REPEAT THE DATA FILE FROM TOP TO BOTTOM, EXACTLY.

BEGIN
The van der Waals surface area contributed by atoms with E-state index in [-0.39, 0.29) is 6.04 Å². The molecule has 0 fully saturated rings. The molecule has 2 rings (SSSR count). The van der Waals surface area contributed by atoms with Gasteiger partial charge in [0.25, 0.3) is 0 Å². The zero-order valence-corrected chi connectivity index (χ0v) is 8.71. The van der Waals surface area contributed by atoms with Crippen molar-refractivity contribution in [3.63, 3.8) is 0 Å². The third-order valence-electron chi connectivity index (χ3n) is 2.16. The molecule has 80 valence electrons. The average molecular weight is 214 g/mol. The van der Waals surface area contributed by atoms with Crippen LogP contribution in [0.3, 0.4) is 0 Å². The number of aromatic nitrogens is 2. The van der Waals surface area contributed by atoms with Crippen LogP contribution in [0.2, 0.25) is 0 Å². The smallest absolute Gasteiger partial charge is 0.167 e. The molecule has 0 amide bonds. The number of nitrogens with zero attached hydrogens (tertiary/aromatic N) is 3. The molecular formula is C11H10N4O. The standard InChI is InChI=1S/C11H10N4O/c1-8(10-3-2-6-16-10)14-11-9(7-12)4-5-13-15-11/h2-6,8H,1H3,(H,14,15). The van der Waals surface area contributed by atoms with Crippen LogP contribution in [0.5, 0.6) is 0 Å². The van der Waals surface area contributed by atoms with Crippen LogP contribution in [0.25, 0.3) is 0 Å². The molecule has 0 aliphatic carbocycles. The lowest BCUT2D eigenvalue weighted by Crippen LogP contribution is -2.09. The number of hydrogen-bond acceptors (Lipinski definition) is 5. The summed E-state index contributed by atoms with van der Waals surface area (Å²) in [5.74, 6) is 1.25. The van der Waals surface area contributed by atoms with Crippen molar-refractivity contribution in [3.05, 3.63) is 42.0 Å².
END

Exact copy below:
The van der Waals surface area contributed by atoms with E-state index in [-0.39, 0.29) is 6.04 Å². The molecule has 0 fully saturated rings. The molecule has 2 rings (SSSR count). The van der Waals surface area contributed by atoms with Gasteiger partial charge in [0.25, 0.3) is 0 Å². The zero-order valence-corrected chi connectivity index (χ0v) is 8.71. The van der Waals surface area contributed by atoms with Crippen molar-refractivity contribution in [3.63, 3.8) is 0 Å². The third-order valence-electron chi connectivity index (χ3n) is 2.16. The molecule has 80 valence electrons. The average molecular weight is 214 g/mol. The van der Waals surface area contributed by atoms with Crippen LogP contribution in [0.3, 0.4) is 0 Å². The number of aromatic nitrogens is 2. The van der Waals surface area contributed by atoms with Crippen LogP contribution in [0.2, 0.25) is 0 Å². The smallest absolute Gasteiger partial charge is 0.167 e. The molecule has 0 amide bonds. The number of nitrogens with zero attached hydrogens (tertiary/aromatic N) is 3. The molecular formula is C11H10N4O. The standard InChI is InChI=1S/C11H10N4O/c1-8(10-3-2-6-16-10)14-11-9(7-12)4-5-13-15-11/h2-6,8H,1H3,(H,14,15). The van der Waals surface area contributed by atoms with Crippen LogP contribution in [0.5, 0.6) is 0 Å². The van der Waals surface area contributed by atoms with Crippen LogP contribution in [0.25, 0.3) is 0 Å². The molecule has 0 aliphatic carbocycles. The lowest BCUT2D eigenvalue weighted by Crippen LogP contribution is -2.09. The number of hydrogen-bond acceptors (Lipinski definition) is 5. The summed E-state index contributed by atoms with van der Waals surface area (Å²) in [5.74, 6) is 1.25. The van der Waals surface area contributed by atoms with Crippen molar-refractivity contribution in [3.05, 3.63) is 42.0 Å².